Gun-toting children were paraded for the cameras in Iraq yesterday – on both sides of the bloody conflict.
A shocking video emerged showing armed boys watching the execution of a prisoner by masked jihadi fighters.
The children – some as young as eight – look on as a prisoner is made to kneel in the dirt before being shot in the back of the head.
The video of gun-toting children was uploaded on YouTube with the chilling message: 'Brutal sectarian war has come again to Iraq and many say it's as bad as in the dark days of 2007.'
It follows two days of sickening propaganda videos posted by ISIS showing their black-uniformed gunmen humiliating, taunting and then executing captured Iraqi soldiers, some apparently shot as they lay in a shallow grave.
The United Nations said yesterday ISIS fighters have carried out hundreds of summary executions since their offensive began last week, including the apparent massacre of captured Iraqi soldiers.
Yesterday as the United States sent 275 soldiers to Baghdad to protect its embassy, insurgents moved closer to the Iraqi capital with an attack on the gateway town of Baquba, 37 miles away, where government troops were said to have 'stalled' their advance after being joined in the fight by Shiite militiamen. Dozens were reported to have been killed in the fighting.
At least 44 prisoners held in the town's police station are said to have been killed although there were conflicting reports of how they died.
Three police officers said Shiite militiamen, who rushed to defend the facility, killed the detainees at close range rather than allow insurgents to be set free but the military spokesman gave a different story, claimed they died when the attackers shelled it with mortar rounds. A third witness said prison guards had carried out the killings.
A mortuary official in Baquba said many of the bodies of detainees had bullet wounds to the head and chest.
The fighters in Baquba, many newly armed with weapons captured in Mosul, have been joined by other Sunni factions, including former members of ousted dictator Saddam Hussein's Baath Party and tribal figures, who share widespread anger among Iraq's Sunni minority at perceived oppression by the Shi'ite-led government of Prime Minister Nouri al-Maliki.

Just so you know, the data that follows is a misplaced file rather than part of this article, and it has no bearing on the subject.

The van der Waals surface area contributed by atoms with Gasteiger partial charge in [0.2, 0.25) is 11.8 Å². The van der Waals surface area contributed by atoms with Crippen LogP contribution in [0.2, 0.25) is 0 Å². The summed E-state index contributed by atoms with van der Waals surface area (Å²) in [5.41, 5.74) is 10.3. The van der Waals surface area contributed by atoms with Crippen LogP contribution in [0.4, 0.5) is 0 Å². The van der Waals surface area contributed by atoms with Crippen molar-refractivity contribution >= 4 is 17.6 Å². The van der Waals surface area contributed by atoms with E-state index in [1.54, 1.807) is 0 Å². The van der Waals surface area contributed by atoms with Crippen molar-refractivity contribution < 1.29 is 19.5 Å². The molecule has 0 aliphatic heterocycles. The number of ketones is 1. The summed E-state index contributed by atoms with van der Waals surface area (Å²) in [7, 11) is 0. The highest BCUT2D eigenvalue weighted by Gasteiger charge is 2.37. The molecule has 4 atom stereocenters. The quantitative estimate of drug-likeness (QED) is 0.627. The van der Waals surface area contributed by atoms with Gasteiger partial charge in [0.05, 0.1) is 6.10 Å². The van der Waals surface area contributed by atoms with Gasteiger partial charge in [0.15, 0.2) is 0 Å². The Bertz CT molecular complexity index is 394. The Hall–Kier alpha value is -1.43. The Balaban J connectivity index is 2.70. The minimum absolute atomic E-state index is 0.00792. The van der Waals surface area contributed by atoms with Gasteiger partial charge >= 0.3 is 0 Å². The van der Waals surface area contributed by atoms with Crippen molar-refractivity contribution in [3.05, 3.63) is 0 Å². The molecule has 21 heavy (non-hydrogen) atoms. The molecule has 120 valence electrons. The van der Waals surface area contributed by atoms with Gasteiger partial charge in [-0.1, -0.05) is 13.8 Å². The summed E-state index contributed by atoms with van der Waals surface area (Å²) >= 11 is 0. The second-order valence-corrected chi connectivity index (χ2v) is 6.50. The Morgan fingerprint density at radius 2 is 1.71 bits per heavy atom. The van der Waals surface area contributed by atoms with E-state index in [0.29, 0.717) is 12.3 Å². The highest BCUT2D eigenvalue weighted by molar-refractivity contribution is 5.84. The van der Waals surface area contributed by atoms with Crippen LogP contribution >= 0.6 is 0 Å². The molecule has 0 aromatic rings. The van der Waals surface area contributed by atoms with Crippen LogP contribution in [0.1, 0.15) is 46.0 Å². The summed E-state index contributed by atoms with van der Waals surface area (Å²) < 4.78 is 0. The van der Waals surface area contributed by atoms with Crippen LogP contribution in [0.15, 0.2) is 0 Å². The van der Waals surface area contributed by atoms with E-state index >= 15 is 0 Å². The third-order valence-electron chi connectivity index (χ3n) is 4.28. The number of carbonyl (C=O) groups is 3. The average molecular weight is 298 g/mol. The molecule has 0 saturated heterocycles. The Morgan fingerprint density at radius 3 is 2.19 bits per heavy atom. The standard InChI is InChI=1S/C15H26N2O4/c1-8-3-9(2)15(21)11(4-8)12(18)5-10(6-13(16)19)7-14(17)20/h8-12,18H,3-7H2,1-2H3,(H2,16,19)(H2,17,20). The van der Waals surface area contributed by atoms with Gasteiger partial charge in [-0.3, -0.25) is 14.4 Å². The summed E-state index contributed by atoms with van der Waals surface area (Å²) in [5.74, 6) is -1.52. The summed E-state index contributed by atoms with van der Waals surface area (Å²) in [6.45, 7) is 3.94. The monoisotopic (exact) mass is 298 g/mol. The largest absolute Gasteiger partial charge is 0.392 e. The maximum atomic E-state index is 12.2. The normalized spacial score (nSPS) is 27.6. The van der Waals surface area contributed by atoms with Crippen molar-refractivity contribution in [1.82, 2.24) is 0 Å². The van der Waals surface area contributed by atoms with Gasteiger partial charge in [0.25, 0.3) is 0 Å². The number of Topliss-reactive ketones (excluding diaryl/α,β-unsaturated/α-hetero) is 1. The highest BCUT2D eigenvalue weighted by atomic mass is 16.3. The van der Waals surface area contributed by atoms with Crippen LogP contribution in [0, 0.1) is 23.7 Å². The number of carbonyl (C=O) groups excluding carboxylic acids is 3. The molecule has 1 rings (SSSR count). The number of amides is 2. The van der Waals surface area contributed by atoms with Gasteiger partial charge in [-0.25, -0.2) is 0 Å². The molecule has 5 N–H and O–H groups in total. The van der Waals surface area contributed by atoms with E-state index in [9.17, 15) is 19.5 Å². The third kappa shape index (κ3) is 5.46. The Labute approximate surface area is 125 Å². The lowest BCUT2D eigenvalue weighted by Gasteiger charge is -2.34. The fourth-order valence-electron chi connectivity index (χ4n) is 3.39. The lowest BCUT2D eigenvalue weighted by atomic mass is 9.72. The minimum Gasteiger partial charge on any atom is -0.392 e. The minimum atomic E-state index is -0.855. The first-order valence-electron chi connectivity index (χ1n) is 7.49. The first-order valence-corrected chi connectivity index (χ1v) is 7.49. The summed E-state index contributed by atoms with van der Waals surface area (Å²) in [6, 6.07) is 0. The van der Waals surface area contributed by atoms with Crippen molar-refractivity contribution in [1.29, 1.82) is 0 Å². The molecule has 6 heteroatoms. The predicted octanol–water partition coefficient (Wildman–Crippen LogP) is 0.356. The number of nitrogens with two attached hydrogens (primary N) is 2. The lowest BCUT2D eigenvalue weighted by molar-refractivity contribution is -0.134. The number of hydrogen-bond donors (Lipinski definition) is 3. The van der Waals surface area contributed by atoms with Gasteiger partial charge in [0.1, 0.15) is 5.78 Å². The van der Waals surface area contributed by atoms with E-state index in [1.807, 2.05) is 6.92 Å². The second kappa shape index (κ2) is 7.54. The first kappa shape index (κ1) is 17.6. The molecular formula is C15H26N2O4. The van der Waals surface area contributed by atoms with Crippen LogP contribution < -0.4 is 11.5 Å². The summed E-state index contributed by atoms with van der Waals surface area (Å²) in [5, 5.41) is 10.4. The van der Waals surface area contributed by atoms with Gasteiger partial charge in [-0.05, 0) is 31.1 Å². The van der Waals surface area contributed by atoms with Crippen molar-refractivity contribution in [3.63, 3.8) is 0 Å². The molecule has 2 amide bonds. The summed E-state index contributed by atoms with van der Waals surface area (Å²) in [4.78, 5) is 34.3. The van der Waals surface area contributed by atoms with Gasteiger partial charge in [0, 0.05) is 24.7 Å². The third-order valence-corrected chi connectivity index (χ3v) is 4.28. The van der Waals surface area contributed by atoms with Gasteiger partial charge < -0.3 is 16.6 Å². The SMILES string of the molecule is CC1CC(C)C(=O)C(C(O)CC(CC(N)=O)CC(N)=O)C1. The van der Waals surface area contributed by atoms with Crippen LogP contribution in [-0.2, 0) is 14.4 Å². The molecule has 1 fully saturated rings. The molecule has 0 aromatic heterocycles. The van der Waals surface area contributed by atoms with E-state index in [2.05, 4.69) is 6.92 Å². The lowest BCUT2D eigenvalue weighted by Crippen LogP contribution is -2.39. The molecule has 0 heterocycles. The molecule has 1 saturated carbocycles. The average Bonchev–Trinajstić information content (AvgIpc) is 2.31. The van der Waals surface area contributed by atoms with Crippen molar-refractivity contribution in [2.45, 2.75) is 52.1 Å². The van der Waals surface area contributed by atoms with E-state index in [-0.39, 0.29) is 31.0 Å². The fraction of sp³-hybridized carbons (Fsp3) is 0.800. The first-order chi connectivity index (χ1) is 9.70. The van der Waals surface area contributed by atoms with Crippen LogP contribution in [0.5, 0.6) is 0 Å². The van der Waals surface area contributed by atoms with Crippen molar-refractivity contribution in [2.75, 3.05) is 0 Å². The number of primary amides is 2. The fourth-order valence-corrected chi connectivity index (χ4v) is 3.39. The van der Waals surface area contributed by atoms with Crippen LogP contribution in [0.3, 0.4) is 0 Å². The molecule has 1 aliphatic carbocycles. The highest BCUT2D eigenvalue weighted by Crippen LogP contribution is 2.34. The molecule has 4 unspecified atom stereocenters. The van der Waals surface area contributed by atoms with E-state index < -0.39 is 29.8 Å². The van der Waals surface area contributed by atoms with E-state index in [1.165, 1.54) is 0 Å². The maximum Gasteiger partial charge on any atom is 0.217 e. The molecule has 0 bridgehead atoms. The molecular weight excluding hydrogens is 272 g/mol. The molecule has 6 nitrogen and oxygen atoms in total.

Officials confirmed that the Baiji refinery north of Baghdad had shut down and foreign workers evacuated, although they said government troops still held the vast compound. With the refinery shut, Iraq will face problems generating electricity and pumping water to sustain its cities in summer.
It came as Iraq's Shi'ite rulers defied Western calls to reach out to Sunnis to defuse the uprising in the north of the country, instead declaring a boycott of Iraq's main Sunni political bloc and accusing Sunni power Saudi Arabia of promoting 'genocide.
Washington has made clear it wants Mr Maliki to embrace Sunni politicians as a condition of U.S. support to fight the advance by ISIS forces.
But in what diplomats say is a sign of the problems they face dealing with the Shi'ite prime minister, he has moved in the opposite direction, announcing a crackdown on politicians and officers he considers 'traitors' and lashing out at neighbouring Sunni countries for stoking militancy.
The latest target of his government's fury was Saudi Arabia, the main Sunni power in the Gulf, which funds Sunni militants in neighbouring Syria but denies it is behind ISIS.
'We hold them responsible for supporting these groups financially and morally, and for the outcome of that - which includes crimes that may qualify as genocide: the spilling of Iraqi blood, the destruction of Iraqi state institutions and historic and religious sites,' the Iraqi government said of Riyadh in a statement.